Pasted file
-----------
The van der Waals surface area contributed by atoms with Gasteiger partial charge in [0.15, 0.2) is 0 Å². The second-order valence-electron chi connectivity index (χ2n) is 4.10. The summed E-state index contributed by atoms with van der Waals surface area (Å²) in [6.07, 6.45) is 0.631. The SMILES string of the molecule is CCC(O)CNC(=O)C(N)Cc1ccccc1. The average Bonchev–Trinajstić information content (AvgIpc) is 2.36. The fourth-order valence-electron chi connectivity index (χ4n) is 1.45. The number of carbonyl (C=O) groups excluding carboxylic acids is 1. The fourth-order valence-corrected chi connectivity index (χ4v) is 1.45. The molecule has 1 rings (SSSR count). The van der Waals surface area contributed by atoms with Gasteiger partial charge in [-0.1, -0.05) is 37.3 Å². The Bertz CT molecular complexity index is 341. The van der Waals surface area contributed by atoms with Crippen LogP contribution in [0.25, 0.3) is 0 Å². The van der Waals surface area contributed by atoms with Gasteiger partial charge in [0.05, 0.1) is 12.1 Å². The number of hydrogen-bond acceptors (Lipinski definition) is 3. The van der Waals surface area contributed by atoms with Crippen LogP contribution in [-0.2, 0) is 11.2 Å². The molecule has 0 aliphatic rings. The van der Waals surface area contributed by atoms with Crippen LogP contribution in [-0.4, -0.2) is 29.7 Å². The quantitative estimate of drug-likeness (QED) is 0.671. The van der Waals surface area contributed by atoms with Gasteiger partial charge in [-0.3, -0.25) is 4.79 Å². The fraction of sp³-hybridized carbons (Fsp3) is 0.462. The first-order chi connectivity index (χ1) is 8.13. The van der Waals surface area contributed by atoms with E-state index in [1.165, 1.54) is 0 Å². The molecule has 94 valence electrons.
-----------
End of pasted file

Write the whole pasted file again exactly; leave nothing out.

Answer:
The van der Waals surface area contributed by atoms with Gasteiger partial charge in [0.15, 0.2) is 0 Å². The second-order valence-electron chi connectivity index (χ2n) is 4.10. The summed E-state index contributed by atoms with van der Waals surface area (Å²) in [6.07, 6.45) is 0.631. The SMILES string of the molecule is CCC(O)CNC(=O)C(N)Cc1ccccc1. The average Bonchev–Trinajstić information content (AvgIpc) is 2.36. The fourth-order valence-electron chi connectivity index (χ4n) is 1.45. The number of carbonyl (C=O) groups excluding carboxylic acids is 1. The fourth-order valence-corrected chi connectivity index (χ4v) is 1.45. The molecule has 1 rings (SSSR count). The van der Waals surface area contributed by atoms with Gasteiger partial charge in [-0.1, -0.05) is 37.3 Å². The Bertz CT molecular complexity index is 341. The van der Waals surface area contributed by atoms with Crippen LogP contribution in [0.25, 0.3) is 0 Å². The van der Waals surface area contributed by atoms with Gasteiger partial charge in [0.05, 0.1) is 12.1 Å². The number of hydrogen-bond acceptors (Lipinski definition) is 3. The van der Waals surface area contributed by atoms with Crippen LogP contribution in [-0.2, 0) is 11.2 Å². The molecule has 0 aliphatic rings. The van der Waals surface area contributed by atoms with Crippen LogP contribution in [-0.4, -0.2) is 29.7 Å². The quantitative estimate of drug-likeness (QED) is 0.671. The van der Waals surface area contributed by atoms with Gasteiger partial charge in [-0.3, -0.25) is 4.79 Å². The fraction of sp³-hybridized carbons (Fsp3) is 0.462. The first-order chi connectivity index (χ1) is 8.13. The van der Waals surface area contributed by atoms with E-state index in [1.165, 1.54) is 0 Å². The molecule has 94 valence electrons.